The Political Perils Of Ryan’s Radicalism, Cont’d

THE POLITICAL PERILS OF RYAN’S RADICALISM, CONT’D…. Following up on yesterday’s item, election analyst Charlie Cook said he’s been talking to GOP “pollsters, strategists and veteran campaign professionals” about Paul Ryan’s Republican budget plan. Given public opinion, the right-wing approach makes it “increasingly plausible” the GOP could lose its majority next year, Cook said.

With that in mind, some of Ryan’s colleagues are feeling a little antsy.

The dramatic 2012 spending plan unveiled Tuesday by House Budget Committee Chairman Paul Ryan amounts to a test of political will for the GOP’s most vulnerable lawmakers, some of them only a few months into their maiden terms.

The decision before them boils down to this: Will they stake their seats on a risky vote to overhaul the federal budget, including the popular Medicare entitlement program?

So far, the most popular answer is: maybe.

Politico talked to a half-dozen vulnerable GOP House members — all of them freshmen — and none of them was prepared to endorse their own party’s budget plan, at least not yet, and all said they want to spend more time reading it.

“Either a sudden surge of studiousness is sweeping through battleground districts, or these Republicans can smell the danger,” the article noted.

They’d have to be oblivious not to. The American mainstream is going to be repulsed by Ryan’s radical plan, and Democratic officials will be thrilled to tie it around the necks of every vulnerable GOP incumbent.

With Dems needing just 25 seats to reclaim the majority, a Republican adviser told Politico, “You have a couple dozen members who are going to pay a pretty serious price for this vote if they end up in a tough race…. It’s not just cuts to Medicare. It’s ‘Republicans are ending Medicare as we know it.’ That’s not demagoguery. That is the case. This budget ends Medicare as we know it.”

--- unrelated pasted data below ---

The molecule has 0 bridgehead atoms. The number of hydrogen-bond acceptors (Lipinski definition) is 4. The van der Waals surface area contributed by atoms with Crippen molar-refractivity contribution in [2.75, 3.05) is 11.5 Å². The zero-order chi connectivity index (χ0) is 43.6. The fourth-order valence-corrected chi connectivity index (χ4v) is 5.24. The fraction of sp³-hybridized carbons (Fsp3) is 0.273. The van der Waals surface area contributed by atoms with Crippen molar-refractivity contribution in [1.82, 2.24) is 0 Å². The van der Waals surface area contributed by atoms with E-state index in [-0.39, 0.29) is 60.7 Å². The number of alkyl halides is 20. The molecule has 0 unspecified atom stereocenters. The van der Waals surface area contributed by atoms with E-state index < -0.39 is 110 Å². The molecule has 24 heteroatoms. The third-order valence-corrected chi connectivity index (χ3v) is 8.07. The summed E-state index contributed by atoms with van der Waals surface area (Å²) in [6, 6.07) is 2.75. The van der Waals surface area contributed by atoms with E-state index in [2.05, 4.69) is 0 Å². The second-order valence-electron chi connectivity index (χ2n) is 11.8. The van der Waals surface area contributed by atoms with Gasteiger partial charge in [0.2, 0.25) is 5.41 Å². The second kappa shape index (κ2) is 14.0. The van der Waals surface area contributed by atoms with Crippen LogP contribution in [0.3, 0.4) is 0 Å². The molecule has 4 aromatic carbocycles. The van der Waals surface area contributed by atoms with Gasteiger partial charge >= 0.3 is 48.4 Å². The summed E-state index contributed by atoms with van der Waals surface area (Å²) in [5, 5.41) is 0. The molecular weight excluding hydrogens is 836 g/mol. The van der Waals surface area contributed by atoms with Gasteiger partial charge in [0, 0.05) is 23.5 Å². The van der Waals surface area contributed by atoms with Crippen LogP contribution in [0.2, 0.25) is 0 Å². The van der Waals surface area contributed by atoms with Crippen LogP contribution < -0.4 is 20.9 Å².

But there’s one important angle to this that the article neglected to mention: the Ryan plan won’t pass. It’s simply impossible — it might garner a majority in the far-right House, but there’s no realistic way a Democratic-led Senate is going to eliminate Medicare and gut Medicaid, and the notion that President Obama would put his signature on this is folly.

This matters in context because it changes the nature of the pressure on vulnerable Republicans. They’re not just being asked to support a radical revision of the American social contract, eliminating one of the nation’s most popular and successful social programs for the elderly, they’re also being asked to cast this vote knowing in advance that this bill will fail anyway.

Imagine being one of these GOP incumbent freshman from a competitive district. The leadership is going to ask you to take an enormous gamble (vote for a wildly unpopular, right-wing agenda, including the elimination of Medicare), with no possibility of actually accomplishing anything (the bill will die in the Senate). It’s all risk, no reward.

It also sounds like electoral suicide.